The main complaint about our God by the new generation of atheists is that the God of the Old Testament is a harsh, unforgiving tyrant who is quick to anger and has a desperate need for praise and worship. He engages in genocide of the Canaanites and the Amalekites, for example, by telling Israel to wipe them out. Not only that, he even gives Israel weird, harsh and abusive laws to live by. These appear to be laws that endorse slavery and abuse women, among other things. All this to appease a God’s megalomania, believe the critics.

What that tells us is that they don’t know the Bible and they certainly don’t want to know God. Let’s leave aside for the moment the fact that God created humankind and the universe we live in and that therefore he owes us nothing.

 

“Genocide”

 Let’s find out how quick-tempered and harsh God is to the Canaanites by turning to Gen. 15:13-16. Deut. 9:5

By Abraham’s time the Amorites, the leading tribe among the inhabitants of the land known as Canaan, were already marked as great sinners. God was willing to give them an additional 400 years because their sinfulness was not sufficiently bad to do something about it. The Apostle Peter explains God’s reason for waiting before intervening in2 Pet. 3:9.

By the time Israel moved in the people of the land were so corrupt that, for example, many would burn their own babies alive as a sacrifice to a god known as Molech. I think I can see why this might irritate the God who told mankind to “be fruitful and multiply.”

Exodus 17 describes the reaction of the Amalekites to the appearance of Israel close to their border. Israel went around the Edomite lands after Edom’s leadership refused permission for entry to Israel. The Amalekites (an Edomite tribe) attacked a people who had no army without provocation. Amalekites were closely related to Israel through Esau, Jacob’s brother. The obvious undying hostility of this people to Israel so many centuries later is why God declares holy war.

 The so-called genocidal side of God is much more tempered and reasonable than the critics will allow themselves to admit. Of course, this does not make those who wish to live as though God does not exist very happy, because there is eventually a Judgment on their actions. And that judgment is based on God’s rules, not our own human ideas.

Harsh Laws?

 What about the laws of the Old Testament. Aren’t they harsh and abusive? It depends on what you are comparing them to.

We tend to look at the Old Covenant law as out-of-date, crude and morally bankrupt, but we are actually missing the point. The point is that society at large in Old Testament times was already even more morally bankrupt, and that the law was intended to point Israel from where they were toward a better way of living.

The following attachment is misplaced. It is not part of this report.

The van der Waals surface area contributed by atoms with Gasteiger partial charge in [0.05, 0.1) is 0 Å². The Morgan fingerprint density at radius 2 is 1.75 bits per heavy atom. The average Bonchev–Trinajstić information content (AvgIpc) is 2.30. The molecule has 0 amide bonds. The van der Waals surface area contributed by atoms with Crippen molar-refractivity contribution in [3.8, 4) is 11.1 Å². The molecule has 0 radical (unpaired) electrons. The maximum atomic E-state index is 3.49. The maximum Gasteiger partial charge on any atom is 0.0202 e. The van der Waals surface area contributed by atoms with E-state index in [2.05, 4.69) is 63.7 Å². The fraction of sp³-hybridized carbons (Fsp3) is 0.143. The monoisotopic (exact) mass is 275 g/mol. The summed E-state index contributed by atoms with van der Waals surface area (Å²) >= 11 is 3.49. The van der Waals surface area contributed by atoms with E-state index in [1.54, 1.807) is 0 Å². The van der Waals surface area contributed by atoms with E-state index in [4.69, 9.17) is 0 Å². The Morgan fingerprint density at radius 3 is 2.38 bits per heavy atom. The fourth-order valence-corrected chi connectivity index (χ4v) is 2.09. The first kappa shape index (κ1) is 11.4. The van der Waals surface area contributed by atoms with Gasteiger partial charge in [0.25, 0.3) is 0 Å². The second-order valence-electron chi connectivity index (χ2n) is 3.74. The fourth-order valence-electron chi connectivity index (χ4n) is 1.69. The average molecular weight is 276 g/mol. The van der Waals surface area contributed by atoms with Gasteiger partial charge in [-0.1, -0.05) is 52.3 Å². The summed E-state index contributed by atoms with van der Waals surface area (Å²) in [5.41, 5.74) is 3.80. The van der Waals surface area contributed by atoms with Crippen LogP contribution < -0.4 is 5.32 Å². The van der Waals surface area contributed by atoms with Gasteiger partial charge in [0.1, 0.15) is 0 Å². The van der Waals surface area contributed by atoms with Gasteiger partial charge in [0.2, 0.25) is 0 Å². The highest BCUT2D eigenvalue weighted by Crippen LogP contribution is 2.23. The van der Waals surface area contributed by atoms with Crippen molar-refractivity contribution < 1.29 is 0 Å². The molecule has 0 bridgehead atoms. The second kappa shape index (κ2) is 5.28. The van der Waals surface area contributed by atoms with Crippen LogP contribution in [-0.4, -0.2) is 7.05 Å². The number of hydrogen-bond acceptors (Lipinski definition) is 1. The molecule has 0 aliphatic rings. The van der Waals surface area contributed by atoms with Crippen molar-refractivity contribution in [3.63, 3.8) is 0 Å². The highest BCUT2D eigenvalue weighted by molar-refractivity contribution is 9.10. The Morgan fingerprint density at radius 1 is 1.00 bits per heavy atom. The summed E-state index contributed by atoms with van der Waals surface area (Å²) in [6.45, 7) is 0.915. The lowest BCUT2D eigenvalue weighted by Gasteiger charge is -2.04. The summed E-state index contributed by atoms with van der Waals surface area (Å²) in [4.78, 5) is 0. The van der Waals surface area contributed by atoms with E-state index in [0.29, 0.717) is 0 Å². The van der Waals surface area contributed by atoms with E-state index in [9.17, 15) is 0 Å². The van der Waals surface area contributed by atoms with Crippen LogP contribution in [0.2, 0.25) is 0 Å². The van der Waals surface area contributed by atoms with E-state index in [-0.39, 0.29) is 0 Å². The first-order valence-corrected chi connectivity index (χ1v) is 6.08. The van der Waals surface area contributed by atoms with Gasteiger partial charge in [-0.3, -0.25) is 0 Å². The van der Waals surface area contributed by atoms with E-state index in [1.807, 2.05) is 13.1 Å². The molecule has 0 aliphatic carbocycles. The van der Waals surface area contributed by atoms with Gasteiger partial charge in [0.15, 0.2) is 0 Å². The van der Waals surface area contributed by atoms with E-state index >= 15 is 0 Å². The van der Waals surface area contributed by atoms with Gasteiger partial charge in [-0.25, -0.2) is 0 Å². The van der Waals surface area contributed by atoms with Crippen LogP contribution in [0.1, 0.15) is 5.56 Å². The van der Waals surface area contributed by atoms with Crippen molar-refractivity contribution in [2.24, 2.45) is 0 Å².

The key is that change is hard. Imagine the Soviet Union, with all of its military might, trying to enlighten the “backward” tribes of a place like Afghanistan with Marxist doctrine, for example. Oh, right. They utterly failed and got their proverbial backsides handed to them in the process. Of course, a rapid imposition of American-style democracy is much more likely to succeed, right?

Of course not. If it happens at all, it takes time and a great deal of goodwill.

So how about Israel? How do you change an Egyptian-enculturated people to an entirely God-oriented, creationally-restored state in less than one generation?

You don’t. You try to do it incrementally – a bit at at time. You start from where they are and make improvements along the way.

For example, because of hardness of heart, God didn’t outlaw divorce. He allowed it in order to protect the life of a wife from a hard-hearted man in a society organized along patriarchal lines. He also prevented remarriage to the same man if the man had married someone else in the interim – to prevent a woman from being further abused by that man. In addition, unlike other nearby cultures he allowed the woman to remarry, since a divorced woman had few other options for making a living.

Yes, slavery was not abolished. It is important to note that Israel did not invent slavery, either. What God did in Israel was reinvent slavery – making it much more humane for Israelites who couldn’t make it on their own. You only got to “own” your slave for six years – after which you had to actually pay them out at the end of their term. (One might say that God invented the severance package.) God was subtly undermining the concept of slavery, turning into something more like our modern sense of paid employment. There was room and board for service, and payment at the end. It wasn’t perfect, but it was a lot better than what was practiced all around, and even in the American south.